Tuggle lives in Atlanta and received a kidney transplant more than 20 years ago. He is AT&T Vice President of Sales, serves on the national NKF Board, and is a local Board Member of NKF Serving Alabama, Georgia and Mississippi. At AT&T, Tuggle leads more than 20,000 sales leaders and customer care experts and has built a culture that fosters a passion for winning. He models a "find-a-way" mindset in his approach to leadership. Tuggle is the author of the book I'm Better Not Bitter: My Personal Journey - Kidney Transplant Recipient's Story of Winning in Business & Life and Moving Forward, which shares how he has overcome obstacles, is self-motivated, and creates a work culture of success. Tuggle is committed to working with NKF to help fight kidney disease. He was 2018 Chairman of the Atlanta Kidney Walk, which raised more than $250,000 for NKF. He also has partnered with AT&T to raise more than $100,000 to date.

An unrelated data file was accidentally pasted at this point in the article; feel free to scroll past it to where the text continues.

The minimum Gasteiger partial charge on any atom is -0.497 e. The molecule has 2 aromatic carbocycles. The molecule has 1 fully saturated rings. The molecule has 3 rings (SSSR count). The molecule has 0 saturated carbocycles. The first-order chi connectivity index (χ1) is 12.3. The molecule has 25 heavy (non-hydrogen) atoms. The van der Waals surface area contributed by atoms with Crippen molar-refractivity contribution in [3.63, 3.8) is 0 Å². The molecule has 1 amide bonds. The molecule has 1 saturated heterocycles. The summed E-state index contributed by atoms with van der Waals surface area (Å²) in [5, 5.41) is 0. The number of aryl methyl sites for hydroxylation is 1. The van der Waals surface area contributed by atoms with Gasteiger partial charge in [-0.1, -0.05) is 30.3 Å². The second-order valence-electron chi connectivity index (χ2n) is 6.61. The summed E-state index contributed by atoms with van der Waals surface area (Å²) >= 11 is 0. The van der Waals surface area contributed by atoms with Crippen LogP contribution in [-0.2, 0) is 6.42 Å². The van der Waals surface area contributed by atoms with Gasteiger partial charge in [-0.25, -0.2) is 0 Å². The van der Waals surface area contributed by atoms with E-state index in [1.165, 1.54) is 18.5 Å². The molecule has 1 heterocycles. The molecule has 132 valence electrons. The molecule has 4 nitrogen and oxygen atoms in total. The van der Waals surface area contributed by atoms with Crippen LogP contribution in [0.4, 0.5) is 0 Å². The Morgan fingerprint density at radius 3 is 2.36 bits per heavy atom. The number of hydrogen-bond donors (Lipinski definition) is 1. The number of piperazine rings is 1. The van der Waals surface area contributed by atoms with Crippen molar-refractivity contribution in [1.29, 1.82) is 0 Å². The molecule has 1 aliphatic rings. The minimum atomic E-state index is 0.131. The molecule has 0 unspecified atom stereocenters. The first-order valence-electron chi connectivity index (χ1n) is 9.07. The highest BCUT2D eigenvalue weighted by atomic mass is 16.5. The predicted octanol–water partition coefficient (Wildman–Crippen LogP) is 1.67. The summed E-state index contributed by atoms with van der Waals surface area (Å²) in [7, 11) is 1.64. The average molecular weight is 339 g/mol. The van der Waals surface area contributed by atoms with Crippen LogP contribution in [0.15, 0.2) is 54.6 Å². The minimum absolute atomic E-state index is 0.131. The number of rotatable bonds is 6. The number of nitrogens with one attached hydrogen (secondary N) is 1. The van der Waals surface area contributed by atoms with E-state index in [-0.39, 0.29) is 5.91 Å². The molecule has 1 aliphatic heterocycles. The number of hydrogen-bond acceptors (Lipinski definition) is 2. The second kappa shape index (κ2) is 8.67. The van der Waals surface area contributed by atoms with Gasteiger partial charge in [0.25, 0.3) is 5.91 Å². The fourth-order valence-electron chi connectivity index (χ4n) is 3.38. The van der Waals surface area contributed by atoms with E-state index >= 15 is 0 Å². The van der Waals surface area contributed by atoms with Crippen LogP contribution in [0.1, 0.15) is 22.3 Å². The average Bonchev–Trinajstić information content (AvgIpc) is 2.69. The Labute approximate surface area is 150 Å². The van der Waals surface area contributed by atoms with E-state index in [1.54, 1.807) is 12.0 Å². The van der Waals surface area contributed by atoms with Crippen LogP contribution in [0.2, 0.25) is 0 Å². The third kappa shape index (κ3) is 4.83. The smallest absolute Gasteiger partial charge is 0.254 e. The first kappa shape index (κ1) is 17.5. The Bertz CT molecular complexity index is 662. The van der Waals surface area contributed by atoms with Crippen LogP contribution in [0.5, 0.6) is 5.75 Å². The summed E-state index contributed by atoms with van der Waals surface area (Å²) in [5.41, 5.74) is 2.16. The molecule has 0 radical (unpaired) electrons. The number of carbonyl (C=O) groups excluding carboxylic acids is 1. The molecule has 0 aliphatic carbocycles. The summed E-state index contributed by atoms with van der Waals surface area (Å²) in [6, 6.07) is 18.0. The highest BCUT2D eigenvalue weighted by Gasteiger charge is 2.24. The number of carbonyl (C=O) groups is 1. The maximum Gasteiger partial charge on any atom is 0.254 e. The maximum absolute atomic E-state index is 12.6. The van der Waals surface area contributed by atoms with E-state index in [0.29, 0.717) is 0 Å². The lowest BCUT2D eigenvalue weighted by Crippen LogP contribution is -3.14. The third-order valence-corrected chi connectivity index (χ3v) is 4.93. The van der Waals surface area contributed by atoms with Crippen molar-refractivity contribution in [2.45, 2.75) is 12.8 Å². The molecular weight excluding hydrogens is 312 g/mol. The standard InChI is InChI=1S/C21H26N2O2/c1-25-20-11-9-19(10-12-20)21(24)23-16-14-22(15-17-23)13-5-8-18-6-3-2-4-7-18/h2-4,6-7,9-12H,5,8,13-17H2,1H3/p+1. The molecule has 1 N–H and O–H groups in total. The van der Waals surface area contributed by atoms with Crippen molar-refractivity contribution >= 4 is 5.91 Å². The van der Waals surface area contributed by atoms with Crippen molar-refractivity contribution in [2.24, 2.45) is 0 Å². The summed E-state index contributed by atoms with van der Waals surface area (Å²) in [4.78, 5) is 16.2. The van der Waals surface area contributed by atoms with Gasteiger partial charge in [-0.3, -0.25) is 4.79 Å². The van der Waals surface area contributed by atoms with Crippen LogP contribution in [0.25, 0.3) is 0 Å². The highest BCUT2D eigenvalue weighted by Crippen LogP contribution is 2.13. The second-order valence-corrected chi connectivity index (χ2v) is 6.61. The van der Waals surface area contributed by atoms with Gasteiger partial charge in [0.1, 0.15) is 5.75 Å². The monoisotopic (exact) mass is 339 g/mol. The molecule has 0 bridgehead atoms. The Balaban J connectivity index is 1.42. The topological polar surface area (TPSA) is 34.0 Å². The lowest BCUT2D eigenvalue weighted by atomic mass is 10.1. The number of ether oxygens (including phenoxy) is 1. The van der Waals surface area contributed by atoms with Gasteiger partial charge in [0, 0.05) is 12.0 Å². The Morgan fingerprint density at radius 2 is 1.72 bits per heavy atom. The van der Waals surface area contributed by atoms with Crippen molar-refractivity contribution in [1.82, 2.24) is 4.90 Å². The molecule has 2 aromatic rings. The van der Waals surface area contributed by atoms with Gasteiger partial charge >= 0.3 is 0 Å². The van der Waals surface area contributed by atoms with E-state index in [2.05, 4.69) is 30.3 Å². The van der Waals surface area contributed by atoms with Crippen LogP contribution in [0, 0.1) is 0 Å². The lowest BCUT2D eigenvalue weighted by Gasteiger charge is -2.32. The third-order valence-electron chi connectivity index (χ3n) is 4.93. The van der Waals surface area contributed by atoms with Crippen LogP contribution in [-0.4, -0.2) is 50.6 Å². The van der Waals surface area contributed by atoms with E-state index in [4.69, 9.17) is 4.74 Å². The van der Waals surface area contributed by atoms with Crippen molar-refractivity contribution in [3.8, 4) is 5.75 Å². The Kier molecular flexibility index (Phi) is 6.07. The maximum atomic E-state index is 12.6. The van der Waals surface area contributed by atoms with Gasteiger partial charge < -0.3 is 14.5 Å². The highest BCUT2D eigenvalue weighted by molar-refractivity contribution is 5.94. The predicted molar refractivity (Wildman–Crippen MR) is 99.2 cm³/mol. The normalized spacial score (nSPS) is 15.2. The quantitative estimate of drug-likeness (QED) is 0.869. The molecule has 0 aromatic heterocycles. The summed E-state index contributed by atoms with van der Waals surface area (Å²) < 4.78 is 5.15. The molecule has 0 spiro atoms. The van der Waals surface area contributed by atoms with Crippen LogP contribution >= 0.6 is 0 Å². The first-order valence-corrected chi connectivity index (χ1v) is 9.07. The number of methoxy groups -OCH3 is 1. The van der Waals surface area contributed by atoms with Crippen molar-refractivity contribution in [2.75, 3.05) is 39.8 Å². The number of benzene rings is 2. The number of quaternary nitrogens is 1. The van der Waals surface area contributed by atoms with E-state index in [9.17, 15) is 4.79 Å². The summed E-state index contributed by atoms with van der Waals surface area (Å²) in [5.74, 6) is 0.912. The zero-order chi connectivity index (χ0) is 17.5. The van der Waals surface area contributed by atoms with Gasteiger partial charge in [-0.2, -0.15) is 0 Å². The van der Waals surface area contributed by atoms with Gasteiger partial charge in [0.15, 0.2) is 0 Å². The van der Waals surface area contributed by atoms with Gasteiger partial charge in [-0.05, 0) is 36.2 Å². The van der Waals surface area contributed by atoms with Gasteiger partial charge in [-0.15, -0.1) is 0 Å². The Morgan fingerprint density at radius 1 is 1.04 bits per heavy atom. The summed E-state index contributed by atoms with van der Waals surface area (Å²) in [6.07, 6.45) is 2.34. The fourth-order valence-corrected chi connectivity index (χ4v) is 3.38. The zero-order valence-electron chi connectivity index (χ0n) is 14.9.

“I’m a servant leader who is very passionate about making a difference in our community and changing people lives,” Tuggle said. “This role as NKF Chairman affords me an opportunity to continue to fight to find a cure for kidney disease
and, ultimately, one day we will live in a world free from this disease.”
Dr. Paul M. Palevsky